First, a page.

Black Hills P300
Oak Mountain
Oak Mountain P300
Dorland Peak P300

Apr 6, 2018
Black Hills
Story Photos / Slideshow Maps: 1 2 GPXs: 1 2 3 4 Profiles: 1 2 3 4


On my way to San Diego to meet up with my wife later in the afternoon, I spent the morning hiking in the low hills east of Temecula and Pauba Valley in Riverside County. None of these summits had been on my radar until the previous evening when, having run through my prepared hikes for the week, I was poking around for more places to visit. Once again, Mike Sullivan's GPX tracks helped nicely. Seems he's been everywhere in SoCal.


Though Mike describes the roads as high-clearance, I managed to get the van to the top of the knoll immediately east of Roundtop, a small bump between Lewis and Lancaster Valleys. I spent the night there quite peacefully and was up to start the short hike to Roundtop by 6:45a. I found the lower valleys filled with fog that was slowly rising and spreading inland - I would only have a short time before it had enveloped the van, Roundtop, and everything around it. It took only 15min to make my way along the rest of the roads to the saddle on the east side of Roundtop where old vehicle tracks could be used to climb the steep slope to the summit without fighting any brush at all. There was a PVC cross erected at the summit, looking somewhat vulnerable to the elements and held up at an angle with guy wires. Behind me, the fog was rolling in and would cover the landscape in the short time it took me to return to the van.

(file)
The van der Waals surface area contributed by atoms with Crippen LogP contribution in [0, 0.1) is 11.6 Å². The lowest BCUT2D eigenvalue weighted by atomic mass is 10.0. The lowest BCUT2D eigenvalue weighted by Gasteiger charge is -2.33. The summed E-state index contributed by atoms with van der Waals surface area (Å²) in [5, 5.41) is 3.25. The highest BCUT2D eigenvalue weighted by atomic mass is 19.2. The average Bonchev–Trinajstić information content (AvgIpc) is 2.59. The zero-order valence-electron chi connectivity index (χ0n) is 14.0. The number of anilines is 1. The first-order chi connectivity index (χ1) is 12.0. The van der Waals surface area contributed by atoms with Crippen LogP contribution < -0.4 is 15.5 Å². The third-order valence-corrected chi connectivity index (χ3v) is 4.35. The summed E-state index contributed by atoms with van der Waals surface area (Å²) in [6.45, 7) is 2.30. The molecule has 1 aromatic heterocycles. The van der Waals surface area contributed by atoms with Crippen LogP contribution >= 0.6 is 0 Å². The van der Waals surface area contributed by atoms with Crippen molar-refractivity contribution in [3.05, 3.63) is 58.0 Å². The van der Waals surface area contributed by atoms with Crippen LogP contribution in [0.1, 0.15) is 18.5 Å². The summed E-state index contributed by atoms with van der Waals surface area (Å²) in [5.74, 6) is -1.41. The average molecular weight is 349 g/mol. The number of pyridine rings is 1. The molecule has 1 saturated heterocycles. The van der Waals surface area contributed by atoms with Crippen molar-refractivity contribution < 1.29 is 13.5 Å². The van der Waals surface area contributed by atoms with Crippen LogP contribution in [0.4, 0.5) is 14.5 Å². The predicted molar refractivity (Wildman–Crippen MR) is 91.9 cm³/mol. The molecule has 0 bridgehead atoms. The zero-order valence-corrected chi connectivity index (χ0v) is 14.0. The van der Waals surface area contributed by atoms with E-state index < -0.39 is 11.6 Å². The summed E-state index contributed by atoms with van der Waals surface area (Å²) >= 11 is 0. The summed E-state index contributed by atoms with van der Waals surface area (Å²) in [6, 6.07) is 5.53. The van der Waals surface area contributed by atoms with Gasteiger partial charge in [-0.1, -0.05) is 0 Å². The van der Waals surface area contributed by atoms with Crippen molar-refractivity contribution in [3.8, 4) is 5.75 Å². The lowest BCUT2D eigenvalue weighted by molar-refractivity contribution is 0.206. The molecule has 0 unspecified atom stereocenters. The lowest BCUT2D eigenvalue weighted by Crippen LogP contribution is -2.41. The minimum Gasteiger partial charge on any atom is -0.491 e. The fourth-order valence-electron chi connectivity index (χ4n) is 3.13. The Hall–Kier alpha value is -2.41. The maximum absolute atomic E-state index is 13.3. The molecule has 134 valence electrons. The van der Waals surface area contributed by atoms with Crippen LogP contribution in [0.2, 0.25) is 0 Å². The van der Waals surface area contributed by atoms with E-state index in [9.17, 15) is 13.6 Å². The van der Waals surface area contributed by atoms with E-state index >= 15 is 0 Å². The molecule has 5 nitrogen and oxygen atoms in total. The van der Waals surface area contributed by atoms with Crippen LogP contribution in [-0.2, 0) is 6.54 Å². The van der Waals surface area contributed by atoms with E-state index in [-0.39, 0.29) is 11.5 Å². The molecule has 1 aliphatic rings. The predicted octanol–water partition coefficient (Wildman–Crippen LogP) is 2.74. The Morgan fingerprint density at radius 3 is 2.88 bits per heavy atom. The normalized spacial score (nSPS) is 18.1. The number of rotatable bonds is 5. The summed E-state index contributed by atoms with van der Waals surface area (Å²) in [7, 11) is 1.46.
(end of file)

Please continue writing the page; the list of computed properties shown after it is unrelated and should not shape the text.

Black Hills/Oak Mtn #1

Found 4mi west of Roundtop, these two summits are within a mile of each other and easily combined with connecting dirt roads. They are both located on a smallish parcel of BLM land though access to them seems to be mostly surrounded by private lands with semi-public roads through them. The easiest approach is from the north or northwest through the Glenoak Hills and Glenoaks Country developments, horse-friendly rural communities with well-graded dirt roads that can be used to reach Esplendida Way or Via de Oro, either of which can be used as a starting point. As I was coming from the east, I followed a Google Maps-recommended route along the rough Powerline Rd (bad) and Denise Rd (better), a 4mi odyssey into the backwaters of Riverside County where my low-clearance van was ill-equipped to travel and turned out to be the most exciting (not in a good way) part of the day. Once I reached my starting point on Esplendida Way northeast of the Black Hills HP, the hiking was pretty easy, though now entirely engulfed in fog. It took all of six minutes to reach the rock outcrop marking the Black Hills HP. If there were fine views, they were lost on me. I did note the yuccas in the area were starting to bloom which always makes for an impressive sight. Some spider webs draped in the dew of the fog were also pretty nifty. I spent another 25min making my way south along the dirt roads (mostly used by ATVs, it seems) to a saddle, then a short climb of less than 300ft to the summit of Oak Mtn, the first of two identically named summits in the area that I would visit. The area is signed as an endangered species habitat (the Quino Checkerspot Butterfly) for foot and horse travel only, but that appears to be regularly ignored. The summit features a "HENDERSON" benchmark and yet more fog, at least this morning. I took a single track trail descending from Oak Mtn back to the saddle, then returned via the same route back to the van around 9a.

Oak Mountain #2